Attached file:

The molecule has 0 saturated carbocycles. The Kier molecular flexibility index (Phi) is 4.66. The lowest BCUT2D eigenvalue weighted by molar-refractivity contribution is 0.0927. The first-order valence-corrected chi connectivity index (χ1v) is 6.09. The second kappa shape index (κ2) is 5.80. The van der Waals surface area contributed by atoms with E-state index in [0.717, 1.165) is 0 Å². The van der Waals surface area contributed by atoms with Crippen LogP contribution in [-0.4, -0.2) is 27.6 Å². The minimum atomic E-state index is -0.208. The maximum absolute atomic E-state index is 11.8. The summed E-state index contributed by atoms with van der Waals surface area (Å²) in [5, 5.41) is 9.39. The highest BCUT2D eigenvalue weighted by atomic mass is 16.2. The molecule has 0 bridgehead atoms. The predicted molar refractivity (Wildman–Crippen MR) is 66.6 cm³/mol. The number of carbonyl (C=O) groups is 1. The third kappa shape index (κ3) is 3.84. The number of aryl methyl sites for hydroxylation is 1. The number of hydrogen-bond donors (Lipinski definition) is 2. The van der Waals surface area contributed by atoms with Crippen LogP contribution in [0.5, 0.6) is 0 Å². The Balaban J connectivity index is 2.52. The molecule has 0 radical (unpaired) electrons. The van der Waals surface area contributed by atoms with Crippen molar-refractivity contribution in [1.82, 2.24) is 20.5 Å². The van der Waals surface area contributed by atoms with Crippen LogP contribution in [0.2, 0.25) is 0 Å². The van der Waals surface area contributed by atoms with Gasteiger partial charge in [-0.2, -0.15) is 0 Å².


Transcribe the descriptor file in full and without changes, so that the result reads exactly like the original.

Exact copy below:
The molecule has 0 saturated carbocycles. The Kier molecular flexibility index (Phi) is 4.66. The lowest BCUT2D eigenvalue weighted by molar-refractivity contribution is 0.0927. The first-order valence-corrected chi connectivity index (χ1v) is 6.09. The second kappa shape index (κ2) is 5.80. The van der Waals surface area contributed by atoms with E-state index in [0.717, 1.165) is 0 Å². The van der Waals surface area contributed by atoms with Crippen LogP contribution in [-0.4, -0.2) is 27.6 Å². The minimum atomic E-state index is -0.208. The maximum absolute atomic E-state index is 11.8. The summed E-state index contributed by atoms with van der Waals surface area (Å²) in [5, 5.41) is 9.39. The highest BCUT2D eigenvalue weighted by atomic mass is 16.2. The molecule has 0 bridgehead atoms. The predicted molar refractivity (Wildman–Crippen MR) is 66.6 cm³/mol. The number of carbonyl (C=O) groups is 1. The third kappa shape index (κ3) is 3.84. The number of aryl methyl sites for hydroxylation is 1. The number of hydrogen-bond donors (Lipinski definition) is 2. The van der Waals surface area contributed by atoms with Crippen LogP contribution in [0.5, 0.6) is 0 Å². The Balaban J connectivity index is 2.52. The molecule has 0 radical (unpaired) electrons. The van der Waals surface area contributed by atoms with Crippen molar-refractivity contribution in [1.82, 2.24) is 20.5 Å². The van der Waals surface area contributed by atoms with Crippen LogP contribution in [0.2, 0.25) is 0 Å². The van der Waals surface area contributed by atoms with Gasteiger partial charge in [-0.2, -0.15) is 0 Å².